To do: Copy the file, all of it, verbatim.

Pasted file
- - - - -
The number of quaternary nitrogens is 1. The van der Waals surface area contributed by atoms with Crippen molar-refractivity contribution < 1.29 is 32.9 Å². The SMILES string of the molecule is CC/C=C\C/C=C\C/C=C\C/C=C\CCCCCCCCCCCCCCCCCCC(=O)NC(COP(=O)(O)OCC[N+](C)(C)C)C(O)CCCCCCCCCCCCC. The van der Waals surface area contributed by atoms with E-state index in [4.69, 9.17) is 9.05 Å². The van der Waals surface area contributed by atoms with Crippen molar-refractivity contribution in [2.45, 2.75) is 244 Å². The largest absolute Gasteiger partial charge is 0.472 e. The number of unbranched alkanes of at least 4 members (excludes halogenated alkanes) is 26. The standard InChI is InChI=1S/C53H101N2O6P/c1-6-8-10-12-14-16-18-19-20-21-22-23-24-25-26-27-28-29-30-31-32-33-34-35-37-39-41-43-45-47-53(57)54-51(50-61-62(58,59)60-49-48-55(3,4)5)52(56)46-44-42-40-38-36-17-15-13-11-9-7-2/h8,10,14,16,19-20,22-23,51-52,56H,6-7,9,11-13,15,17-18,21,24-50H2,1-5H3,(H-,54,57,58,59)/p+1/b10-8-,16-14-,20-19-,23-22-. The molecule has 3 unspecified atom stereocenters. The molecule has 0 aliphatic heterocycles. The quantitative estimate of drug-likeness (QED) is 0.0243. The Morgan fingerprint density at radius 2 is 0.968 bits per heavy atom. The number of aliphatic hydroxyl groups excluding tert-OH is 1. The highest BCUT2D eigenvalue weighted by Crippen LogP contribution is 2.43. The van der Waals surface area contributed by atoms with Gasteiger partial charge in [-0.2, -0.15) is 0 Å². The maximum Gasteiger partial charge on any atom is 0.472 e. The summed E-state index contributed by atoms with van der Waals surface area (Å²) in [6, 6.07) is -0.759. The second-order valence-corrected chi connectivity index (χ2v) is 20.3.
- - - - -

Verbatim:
The number of quaternary nitrogens is 1. The van der Waals surface area contributed by atoms with Crippen molar-refractivity contribution < 1.29 is 32.9 Å². The SMILES string of the molecule is CC/C=C\C/C=C\C/C=C\C/C=C\CCCCCCCCCCCCCCCCCCC(=O)NC(COP(=O)(O)OCC[N+](C)(C)C)C(O)CCCCCCCCCCCCC. The van der Waals surface area contributed by atoms with E-state index in [4.69, 9.17) is 9.05 Å². The van der Waals surface area contributed by atoms with Crippen molar-refractivity contribution in [2.45, 2.75) is 244 Å². The largest absolute Gasteiger partial charge is 0.472 e. The number of unbranched alkanes of at least 4 members (excludes halogenated alkanes) is 26. The standard InChI is InChI=1S/C53H101N2O6P/c1-6-8-10-12-14-16-18-19-20-21-22-23-24-25-26-27-28-29-30-31-32-33-34-35-37-39-41-43-45-47-53(57)54-51(50-61-62(58,59)60-49-48-55(3,4)5)52(56)46-44-42-40-38-36-17-15-13-11-9-7-2/h8,10,14,16,19-20,22-23,51-52,56H,6-7,9,11-13,15,17-18,21,24-50H2,1-5H3,(H-,54,57,58,59)/p+1/b10-8-,16-14-,20-19-,23-22-. The molecule has 3 unspecified atom stereocenters. The molecule has 0 aliphatic heterocycles. The quantitative estimate of drug-likeness (QED) is 0.0243. The Morgan fingerprint density at radius 2 is 0.968 bits per heavy atom. The number of aliphatic hydroxyl groups excluding tert-OH is 1. The highest BCUT2D eigenvalue weighted by Crippen LogP contribution is 2.43. The van der Waals surface area contributed by atoms with Gasteiger partial charge in [-0.2, -0.15) is 0 Å². The maximum Gasteiger partial charge on any atom is 0.472 e. The summed E-state index contributed by atoms with van der Waals surface area (Å²) in [6, 6.07) is -0.759. The second-order valence-corrected chi connectivity index (χ2v) is 20.3.